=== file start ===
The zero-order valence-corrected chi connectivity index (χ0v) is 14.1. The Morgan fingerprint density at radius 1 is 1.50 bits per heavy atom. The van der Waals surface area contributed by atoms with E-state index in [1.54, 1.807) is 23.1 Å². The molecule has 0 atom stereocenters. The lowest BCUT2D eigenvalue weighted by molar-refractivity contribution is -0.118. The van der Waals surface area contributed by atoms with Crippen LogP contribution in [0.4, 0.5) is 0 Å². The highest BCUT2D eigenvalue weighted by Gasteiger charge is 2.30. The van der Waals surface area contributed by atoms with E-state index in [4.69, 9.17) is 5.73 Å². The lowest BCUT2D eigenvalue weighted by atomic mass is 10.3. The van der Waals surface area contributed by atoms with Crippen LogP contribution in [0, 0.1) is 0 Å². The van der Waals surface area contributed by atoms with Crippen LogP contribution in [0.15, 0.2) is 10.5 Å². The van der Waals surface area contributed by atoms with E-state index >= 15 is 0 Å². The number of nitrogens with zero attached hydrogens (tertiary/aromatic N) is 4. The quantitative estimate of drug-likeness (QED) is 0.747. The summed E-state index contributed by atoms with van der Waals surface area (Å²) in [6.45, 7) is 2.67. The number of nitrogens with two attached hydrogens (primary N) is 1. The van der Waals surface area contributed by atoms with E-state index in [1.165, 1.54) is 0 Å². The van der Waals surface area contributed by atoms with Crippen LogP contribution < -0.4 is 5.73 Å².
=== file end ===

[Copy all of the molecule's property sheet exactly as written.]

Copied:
The zero-order valence-corrected chi connectivity index (χ0v) is 14.1. The Morgan fingerprint density at radius 1 is 1.50 bits per heavy atom. The van der Waals surface area contributed by atoms with E-state index in [1.54, 1.807) is 23.1 Å². The molecule has 0 atom stereocenters. The lowest BCUT2D eigenvalue weighted by molar-refractivity contribution is -0.118. The van der Waals surface area contributed by atoms with Crippen LogP contribution in [0.4, 0.5) is 0 Å². The highest BCUT2D eigenvalue weighted by Gasteiger charge is 2.30. The van der Waals surface area contributed by atoms with E-state index in [4.69, 9.17) is 5.73 Å². The lowest BCUT2D eigenvalue weighted by atomic mass is 10.3. The van der Waals surface area contributed by atoms with Crippen LogP contribution in [0, 0.1) is 0 Å². The van der Waals surface area contributed by atoms with Crippen LogP contribution in [0.15, 0.2) is 10.5 Å². The van der Waals surface area contributed by atoms with E-state index >= 15 is 0 Å². The number of nitrogens with zero attached hydrogens (tertiary/aromatic N) is 4. The quantitative estimate of drug-likeness (QED) is 0.747. The summed E-state index contributed by atoms with van der Waals surface area (Å²) in [6.45, 7) is 2.67. The number of nitrogens with two attached hydrogens (primary N) is 1. The van der Waals surface area contributed by atoms with E-state index in [1.165, 1.54) is 0 Å². The van der Waals surface area contributed by atoms with Crippen LogP contribution < -0.4 is 5.73 Å².